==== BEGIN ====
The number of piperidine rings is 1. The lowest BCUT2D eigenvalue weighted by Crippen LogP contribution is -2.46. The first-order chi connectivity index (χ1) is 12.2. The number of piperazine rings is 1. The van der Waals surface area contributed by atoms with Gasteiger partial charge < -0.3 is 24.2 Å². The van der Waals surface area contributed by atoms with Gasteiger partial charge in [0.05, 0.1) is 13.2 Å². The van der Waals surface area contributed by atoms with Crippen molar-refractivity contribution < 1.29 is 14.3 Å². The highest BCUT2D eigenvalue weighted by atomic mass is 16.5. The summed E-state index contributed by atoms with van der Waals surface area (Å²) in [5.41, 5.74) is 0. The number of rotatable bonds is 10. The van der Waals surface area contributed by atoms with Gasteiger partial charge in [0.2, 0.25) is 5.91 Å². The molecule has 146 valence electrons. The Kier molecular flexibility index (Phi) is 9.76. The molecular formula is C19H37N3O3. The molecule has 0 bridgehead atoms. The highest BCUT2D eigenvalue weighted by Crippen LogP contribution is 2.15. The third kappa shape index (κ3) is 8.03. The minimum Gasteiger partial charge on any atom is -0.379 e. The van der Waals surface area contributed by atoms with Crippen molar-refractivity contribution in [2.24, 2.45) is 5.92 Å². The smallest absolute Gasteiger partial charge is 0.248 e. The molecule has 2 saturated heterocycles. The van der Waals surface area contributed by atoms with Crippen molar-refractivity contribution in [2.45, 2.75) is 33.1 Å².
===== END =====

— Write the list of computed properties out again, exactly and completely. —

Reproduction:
The number of piperidine rings is 1. The lowest BCUT2D eigenvalue weighted by Crippen LogP contribution is -2.46. The first-order chi connectivity index (χ1) is 12.2. The number of piperazine rings is 1. The van der Waals surface area contributed by atoms with Gasteiger partial charge < -0.3 is 24.2 Å². The van der Waals surface area contributed by atoms with Gasteiger partial charge in [0.05, 0.1) is 13.2 Å². The van der Waals surface area contributed by atoms with Crippen molar-refractivity contribution < 1.29 is 14.3 Å². The highest BCUT2D eigenvalue weighted by atomic mass is 16.5. The summed E-state index contributed by atoms with van der Waals surface area (Å²) in [5.41, 5.74) is 0. The number of rotatable bonds is 10. The van der Waals surface area contributed by atoms with Gasteiger partial charge in [0.2, 0.25) is 5.91 Å². The molecule has 146 valence electrons. The Kier molecular flexibility index (Phi) is 9.76. The molecular formula is C19H37N3O3. The molecule has 0 bridgehead atoms. The highest BCUT2D eigenvalue weighted by Crippen LogP contribution is 2.15. The third kappa shape index (κ3) is 8.03. The minimum Gasteiger partial charge on any atom is -0.379 e. The van der Waals surface area contributed by atoms with Crippen molar-refractivity contribution in [2.24, 2.45) is 5.92 Å². The smallest absolute Gasteiger partial charge is 0.248 e. The molecule has 2 saturated heterocycles. The van der Waals surface area contributed by atoms with Crippen molar-refractivity contribution in [2.45, 2.75) is 33.1 Å².